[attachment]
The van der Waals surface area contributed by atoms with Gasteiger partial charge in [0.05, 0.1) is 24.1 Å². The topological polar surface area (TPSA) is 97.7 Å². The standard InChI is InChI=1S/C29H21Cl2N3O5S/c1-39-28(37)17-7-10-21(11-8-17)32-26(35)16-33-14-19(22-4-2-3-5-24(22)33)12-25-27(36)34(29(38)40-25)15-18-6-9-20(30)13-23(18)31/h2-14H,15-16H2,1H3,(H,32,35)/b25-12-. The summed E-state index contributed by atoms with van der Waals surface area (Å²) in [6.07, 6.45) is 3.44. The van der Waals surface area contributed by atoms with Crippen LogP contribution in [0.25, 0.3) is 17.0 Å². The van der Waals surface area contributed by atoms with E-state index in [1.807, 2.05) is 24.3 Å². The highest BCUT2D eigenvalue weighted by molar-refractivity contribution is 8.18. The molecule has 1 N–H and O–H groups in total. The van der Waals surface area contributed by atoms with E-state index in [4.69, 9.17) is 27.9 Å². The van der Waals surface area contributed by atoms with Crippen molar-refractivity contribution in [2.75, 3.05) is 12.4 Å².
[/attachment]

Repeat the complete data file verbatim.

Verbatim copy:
The van der Waals surface area contributed by atoms with Gasteiger partial charge in [0.05, 0.1) is 24.1 Å². The topological polar surface area (TPSA) is 97.7 Å². The standard InChI is InChI=1S/C29H21Cl2N3O5S/c1-39-28(37)17-7-10-21(11-8-17)32-26(35)16-33-14-19(22-4-2-3-5-24(22)33)12-25-27(36)34(29(38)40-25)15-18-6-9-20(30)13-23(18)31/h2-14H,15-16H2,1H3,(H,32,35)/b25-12-. The summed E-state index contributed by atoms with van der Waals surface area (Å²) in [6.07, 6.45) is 3.44. The van der Waals surface area contributed by atoms with Crippen LogP contribution in [0.25, 0.3) is 17.0 Å². The van der Waals surface area contributed by atoms with E-state index in [1.807, 2.05) is 24.3 Å². The highest BCUT2D eigenvalue weighted by molar-refractivity contribution is 8.18. The molecule has 1 N–H and O–H groups in total. The van der Waals surface area contributed by atoms with E-state index in [4.69, 9.17) is 27.9 Å². The van der Waals surface area contributed by atoms with Crippen molar-refractivity contribution in [2.75, 3.05) is 12.4 Å².